Special Master Identifies Solution to Request for Time Spent Monitoring Accounts: eDiscovery Case Law

In the case In re Marriott Int’l Inc. Customer Data Security Breach Litigation, No. 19-MD-2879 (Judge Grimm) (D. Md. July 20, 2021), Special Master John M. Facciola identified a compromise solution to the defendant’s request asking the plaintiffs to identify their time and effort in monitoring their bank, credit card, and other accounts related to the defendant’s data breach for unauthorized purchases by recommending the five plaintiffs with the most time claimed to be spent to “produce the documents reflecting the time spent monitoring their financial accounts for January 1, 2021, to June 30, 2021.”

Case Background

In this data breach litigation multi-district litigation (MDL) presided over by Maryland District Judge Paul W. Grimm, the plaintiffs demanded to be compensated for their time and effort in monitoring their bank, credit card, and other accounts to detect whether someone had used their “personally identifiable information” to make unauthorized purchases by exploiting documents revealed by the breach.  To challenge the claims, defendant Marriott demanded “[a]ll documents reflecting the attempt to mitigate damages … or documents reviewed during any time spent monitoring financial accounts.”


The plaintiffs responded that they had produced documents reflecting their mitigation efforts in response to these demands and gave their best estimate of their time using different methodologies but balked at the demand for the documents they reviewed as they monitored their accounts, saying “it will take hundreds of thousands of dollars to comply with the Request”. The defendant claimed it would simply “take an envelope and a stamp.”

Special Master’s Recommendation

Special Master Facciola began discussing his proposed solution by stating: “My solution begins with the observation that the discovery now sought is unique. Parties generally seek a document or electronically stored information to find out its contents. In this instance, however, Marriott does not care about the contents. It does not care whether one of the plaintiffs bought a bathing suit. It does not even care that a document showed that someone the plaintiff did not know bought a bathing suit using the plaintiff’s credit card. It cares only about how long it took a plaintiffs to investigate whether someone had charged his credit card for the unauthorized bathing suit.”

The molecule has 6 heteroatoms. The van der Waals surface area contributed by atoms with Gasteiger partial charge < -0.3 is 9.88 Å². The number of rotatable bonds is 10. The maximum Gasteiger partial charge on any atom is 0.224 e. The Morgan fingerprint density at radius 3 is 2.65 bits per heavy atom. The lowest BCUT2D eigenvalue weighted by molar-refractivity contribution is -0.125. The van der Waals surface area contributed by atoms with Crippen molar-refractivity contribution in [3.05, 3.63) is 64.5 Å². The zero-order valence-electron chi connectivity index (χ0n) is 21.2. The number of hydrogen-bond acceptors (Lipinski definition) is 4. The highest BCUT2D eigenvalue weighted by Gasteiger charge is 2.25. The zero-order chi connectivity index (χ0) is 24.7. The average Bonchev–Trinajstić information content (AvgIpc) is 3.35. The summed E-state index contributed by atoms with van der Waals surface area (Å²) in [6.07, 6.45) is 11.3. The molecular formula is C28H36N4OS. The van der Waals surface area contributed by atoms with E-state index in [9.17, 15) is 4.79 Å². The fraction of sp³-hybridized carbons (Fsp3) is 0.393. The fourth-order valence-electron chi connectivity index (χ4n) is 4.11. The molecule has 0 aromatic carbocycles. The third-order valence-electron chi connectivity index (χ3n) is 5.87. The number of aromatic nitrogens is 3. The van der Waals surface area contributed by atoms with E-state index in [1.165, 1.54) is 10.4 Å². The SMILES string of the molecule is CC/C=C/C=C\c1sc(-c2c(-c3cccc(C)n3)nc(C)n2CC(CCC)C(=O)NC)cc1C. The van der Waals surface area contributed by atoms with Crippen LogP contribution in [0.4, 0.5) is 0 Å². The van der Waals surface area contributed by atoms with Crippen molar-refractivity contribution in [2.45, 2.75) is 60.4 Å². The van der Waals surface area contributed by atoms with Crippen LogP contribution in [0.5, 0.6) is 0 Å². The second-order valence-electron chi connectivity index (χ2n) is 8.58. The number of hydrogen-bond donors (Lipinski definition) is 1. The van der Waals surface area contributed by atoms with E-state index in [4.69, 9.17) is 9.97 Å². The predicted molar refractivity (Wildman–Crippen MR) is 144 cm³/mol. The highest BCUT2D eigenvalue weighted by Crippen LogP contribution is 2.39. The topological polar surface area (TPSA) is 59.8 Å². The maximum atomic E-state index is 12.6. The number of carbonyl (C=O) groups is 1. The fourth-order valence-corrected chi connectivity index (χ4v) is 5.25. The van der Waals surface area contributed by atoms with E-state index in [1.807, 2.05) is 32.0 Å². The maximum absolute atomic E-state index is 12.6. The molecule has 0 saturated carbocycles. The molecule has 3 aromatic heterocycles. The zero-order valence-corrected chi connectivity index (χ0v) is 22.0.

Noting that he “determined that the plaintiffs’ mean time in the chart in Marriott’s letter…was twenty-seven hours”, Special Master Facciola stated: “The results are striking. The plaintiffs did not spend about the same amount of time monitoring their accounts. One plaintiff took five times more time than the median to monitor her accounts. Another took four times more than the median, and three others took twice the median hours.”


Finding that “Marriott’s demand that all the plaintiffs produce all their records is overbroad” because the mean amount spent was “about one hour per month”, Special Master Facciola stated: “Accordingly, I will therefore not permit any further discovery from the plaintiffs who spent twenty-eight hours or less monitoring their accounts.”

As for the five plaintiffs at the top of the list, Special Master Facciola noted: “if these plaintiffs had the habit of monitoring their financial accounts each month, then the evidence of how they did it one month would indicate how they did it every month” and stated: “Therefore, I recommend that Judge Grimm order the five plaintiffs…to produce the documents reflecting the time spent monitoring their financial accounts for January 1, 2021, to June 30, 2021.”  Special Master Facciola also stated: “I find that, now that I have narrowed the scope of the discovery, it is proportional to the needs of the case.”

With regard to the plaintiffs’ concerns about confidentiality and privacy, Special Master Facciola deferred to Judge Grimm on both concerns, stating that “Judge Grimm, not Marriott, will determine what is and is not confidential” and that “Judge Grimm has specifically rejected the plaintiffs’ claim that the protections provided by the SPO [Stipulated Protective Order] are inadequate to protect their privacy.”

So, what do you think?  Do you think this was a reasonable compromise?  Please share any comments you might have or if you’d like to know more about a particular topic.

Case opinion link courtesy of eDiscovery Assistant, an Affinity partner of eDiscovery Today.

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